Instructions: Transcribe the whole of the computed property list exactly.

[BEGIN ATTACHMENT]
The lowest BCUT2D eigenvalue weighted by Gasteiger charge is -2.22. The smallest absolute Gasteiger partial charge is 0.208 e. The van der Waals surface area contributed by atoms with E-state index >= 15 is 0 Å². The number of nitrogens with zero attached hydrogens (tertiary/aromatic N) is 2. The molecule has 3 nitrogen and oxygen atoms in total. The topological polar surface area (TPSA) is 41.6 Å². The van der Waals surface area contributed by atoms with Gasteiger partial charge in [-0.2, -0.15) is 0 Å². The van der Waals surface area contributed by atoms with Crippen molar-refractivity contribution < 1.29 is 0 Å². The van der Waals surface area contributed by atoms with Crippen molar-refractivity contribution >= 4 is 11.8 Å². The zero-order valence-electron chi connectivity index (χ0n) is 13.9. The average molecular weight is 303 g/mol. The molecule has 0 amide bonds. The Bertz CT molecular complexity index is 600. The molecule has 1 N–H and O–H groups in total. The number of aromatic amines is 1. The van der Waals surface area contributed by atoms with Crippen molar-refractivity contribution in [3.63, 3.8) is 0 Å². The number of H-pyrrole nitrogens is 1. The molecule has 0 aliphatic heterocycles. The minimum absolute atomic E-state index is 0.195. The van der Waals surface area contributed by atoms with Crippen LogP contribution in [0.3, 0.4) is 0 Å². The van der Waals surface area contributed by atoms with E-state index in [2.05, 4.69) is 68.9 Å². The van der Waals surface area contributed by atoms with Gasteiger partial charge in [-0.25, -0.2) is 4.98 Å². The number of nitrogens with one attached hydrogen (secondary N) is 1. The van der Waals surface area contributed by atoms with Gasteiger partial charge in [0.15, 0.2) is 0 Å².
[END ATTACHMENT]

The lowest BCUT2D eigenvalue weighted by Gasteiger charge is -2.22. The smallest absolute Gasteiger partial charge is 0.208 e. The van der Waals surface area contributed by atoms with E-state index >= 15 is 0 Å². The number of nitrogens with zero attached hydrogens (tertiary/aromatic N) is 2. The molecule has 3 nitrogen and oxygen atoms in total. The topological polar surface area (TPSA) is 41.6 Å². The van der Waals surface area contributed by atoms with Gasteiger partial charge in [-0.2, -0.15) is 0 Å². The van der Waals surface area contributed by atoms with Crippen molar-refractivity contribution < 1.29 is 0 Å². The van der Waals surface area contributed by atoms with Crippen molar-refractivity contribution >= 4 is 11.8 Å². The zero-order valence-electron chi connectivity index (χ0n) is 13.9. The average molecular weight is 303 g/mol. The molecule has 0 amide bonds. The Bertz CT molecular complexity index is 600. The molecule has 1 N–H and O–H groups in total. The number of aromatic amines is 1. The van der Waals surface area contributed by atoms with Crippen molar-refractivity contribution in [3.63, 3.8) is 0 Å². The number of H-pyrrole nitrogens is 1. The molecule has 0 aliphatic heterocycles. The minimum absolute atomic E-state index is 0.195. The van der Waals surface area contributed by atoms with Crippen LogP contribution in [0.3, 0.4) is 0 Å². The van der Waals surface area contributed by atoms with E-state index in [2.05, 4.69) is 68.9 Å². The van der Waals surface area contributed by atoms with Gasteiger partial charge in [-0.25, -0.2) is 4.98 Å². The number of nitrogens with one attached hydrogen (secondary N) is 1. The van der Waals surface area contributed by atoms with Gasteiger partial charge in [0.15, 0.2) is 0 Å².